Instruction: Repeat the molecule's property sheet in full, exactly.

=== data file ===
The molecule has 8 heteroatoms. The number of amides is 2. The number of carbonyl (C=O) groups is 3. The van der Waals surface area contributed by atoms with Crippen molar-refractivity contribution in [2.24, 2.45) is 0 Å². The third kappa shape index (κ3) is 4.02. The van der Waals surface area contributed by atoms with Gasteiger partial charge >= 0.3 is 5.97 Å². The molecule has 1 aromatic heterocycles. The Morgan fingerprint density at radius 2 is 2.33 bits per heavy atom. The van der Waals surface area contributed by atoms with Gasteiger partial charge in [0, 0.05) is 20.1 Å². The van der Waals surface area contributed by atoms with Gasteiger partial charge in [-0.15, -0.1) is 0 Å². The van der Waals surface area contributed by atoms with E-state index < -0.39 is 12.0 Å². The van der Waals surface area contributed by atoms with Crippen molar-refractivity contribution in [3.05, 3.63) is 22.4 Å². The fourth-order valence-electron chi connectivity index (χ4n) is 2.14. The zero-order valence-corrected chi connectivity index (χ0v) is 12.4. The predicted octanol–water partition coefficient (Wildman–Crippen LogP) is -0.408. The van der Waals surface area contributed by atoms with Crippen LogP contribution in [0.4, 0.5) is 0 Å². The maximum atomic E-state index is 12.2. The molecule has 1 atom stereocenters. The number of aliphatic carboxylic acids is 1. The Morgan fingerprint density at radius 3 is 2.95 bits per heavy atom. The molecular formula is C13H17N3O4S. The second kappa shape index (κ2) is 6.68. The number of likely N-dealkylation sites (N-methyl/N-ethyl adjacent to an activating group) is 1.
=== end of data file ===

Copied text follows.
The molecule has 8 heteroatoms. The number of amides is 2. The number of carbonyl (C=O) groups is 3. The van der Waals surface area contributed by atoms with Crippen molar-refractivity contribution in [2.24, 2.45) is 0 Å². The third kappa shape index (κ3) is 4.02. The van der Waals surface area contributed by atoms with Gasteiger partial charge >= 0.3 is 5.97 Å². The molecule has 1 aromatic heterocycles. The Morgan fingerprint density at radius 2 is 2.33 bits per heavy atom. The van der Waals surface area contributed by atoms with Gasteiger partial charge in [0, 0.05) is 20.1 Å². The van der Waals surface area contributed by atoms with Gasteiger partial charge in [-0.15, -0.1) is 0 Å². The van der Waals surface area contributed by atoms with E-state index < -0.39 is 12.0 Å². The van der Waals surface area contributed by atoms with Crippen molar-refractivity contribution in [3.05, 3.63) is 22.4 Å². The fourth-order valence-electron chi connectivity index (χ4n) is 2.14. The zero-order valence-corrected chi connectivity index (χ0v) is 12.4. The predicted octanol–water partition coefficient (Wildman–Crippen LogP) is -0.408. The van der Waals surface area contributed by atoms with Crippen LogP contribution in [0.4, 0.5) is 0 Å². The maximum atomic E-state index is 12.2. The molecule has 1 atom stereocenters. The number of aliphatic carboxylic acids is 1. The Morgan fingerprint density at radius 3 is 2.95 bits per heavy atom. The molecular formula is C13H17N3O4S. The second kappa shape index (κ2) is 6.68. The number of likely N-dealkylation sites (N-methyl/N-ethyl adjacent to an activating group) is 1.